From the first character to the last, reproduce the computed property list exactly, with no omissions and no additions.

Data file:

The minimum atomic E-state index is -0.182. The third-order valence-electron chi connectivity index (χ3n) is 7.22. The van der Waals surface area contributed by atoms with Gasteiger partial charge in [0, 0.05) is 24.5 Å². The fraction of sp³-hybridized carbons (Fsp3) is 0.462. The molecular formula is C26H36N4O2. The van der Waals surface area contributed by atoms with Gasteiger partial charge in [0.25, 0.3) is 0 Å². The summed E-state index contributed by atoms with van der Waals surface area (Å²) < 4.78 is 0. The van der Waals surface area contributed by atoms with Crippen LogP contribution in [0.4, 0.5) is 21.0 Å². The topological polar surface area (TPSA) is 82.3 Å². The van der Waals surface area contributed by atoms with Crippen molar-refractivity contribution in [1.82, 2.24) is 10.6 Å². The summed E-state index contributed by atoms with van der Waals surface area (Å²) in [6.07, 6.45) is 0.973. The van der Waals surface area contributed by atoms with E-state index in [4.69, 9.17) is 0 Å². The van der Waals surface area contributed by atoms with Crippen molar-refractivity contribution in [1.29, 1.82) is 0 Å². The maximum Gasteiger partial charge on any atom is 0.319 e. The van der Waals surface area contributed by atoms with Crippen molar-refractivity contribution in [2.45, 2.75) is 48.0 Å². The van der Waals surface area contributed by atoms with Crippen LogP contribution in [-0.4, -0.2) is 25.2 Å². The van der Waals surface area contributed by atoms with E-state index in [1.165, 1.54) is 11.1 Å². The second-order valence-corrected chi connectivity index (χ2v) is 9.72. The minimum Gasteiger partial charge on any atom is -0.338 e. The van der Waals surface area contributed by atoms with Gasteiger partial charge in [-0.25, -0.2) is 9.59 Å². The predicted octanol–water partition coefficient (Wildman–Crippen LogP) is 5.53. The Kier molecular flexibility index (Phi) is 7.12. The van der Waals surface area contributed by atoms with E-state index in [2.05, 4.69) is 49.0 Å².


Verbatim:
The minimum atomic E-state index is -0.182. The third-order valence-electron chi connectivity index (χ3n) is 7.22. The van der Waals surface area contributed by atoms with Gasteiger partial charge in [0, 0.05) is 24.5 Å². The fraction of sp³-hybridized carbons (Fsp3) is 0.462. The molecular formula is C26H36N4O2. The van der Waals surface area contributed by atoms with Gasteiger partial charge in [0.25, 0.3) is 0 Å². The summed E-state index contributed by atoms with van der Waals surface area (Å²) < 4.78 is 0. The van der Waals surface area contributed by atoms with Crippen LogP contribution in [0.4, 0.5) is 21.0 Å². The topological polar surface area (TPSA) is 82.3 Å². The van der Waals surface area contributed by atoms with Crippen molar-refractivity contribution in [1.82, 2.24) is 10.6 Å². The summed E-state index contributed by atoms with van der Waals surface area (Å²) in [6.07, 6.45) is 0.973. The van der Waals surface area contributed by atoms with E-state index in [4.69, 9.17) is 0 Å². The van der Waals surface area contributed by atoms with Crippen molar-refractivity contribution in [1.29, 1.82) is 0 Å². The maximum Gasteiger partial charge on any atom is 0.319 e. The van der Waals surface area contributed by atoms with Crippen molar-refractivity contribution in [2.45, 2.75) is 48.0 Å². The van der Waals surface area contributed by atoms with Crippen LogP contribution in [-0.4, -0.2) is 25.2 Å². The van der Waals surface area contributed by atoms with E-state index in [1.165, 1.54) is 11.1 Å². The second-order valence-corrected chi connectivity index (χ2v) is 9.72. The minimum Gasteiger partial charge on any atom is -0.338 e. The van der Waals surface area contributed by atoms with Gasteiger partial charge in [-0.25, -0.2) is 9.59 Å². The predicted octanol–water partition coefficient (Wildman–Crippen LogP) is 5.53. The Kier molecular flexibility index (Phi) is 7.12. The van der Waals surface area contributed by atoms with E-state index in [2.05, 4.69) is 49.0 Å².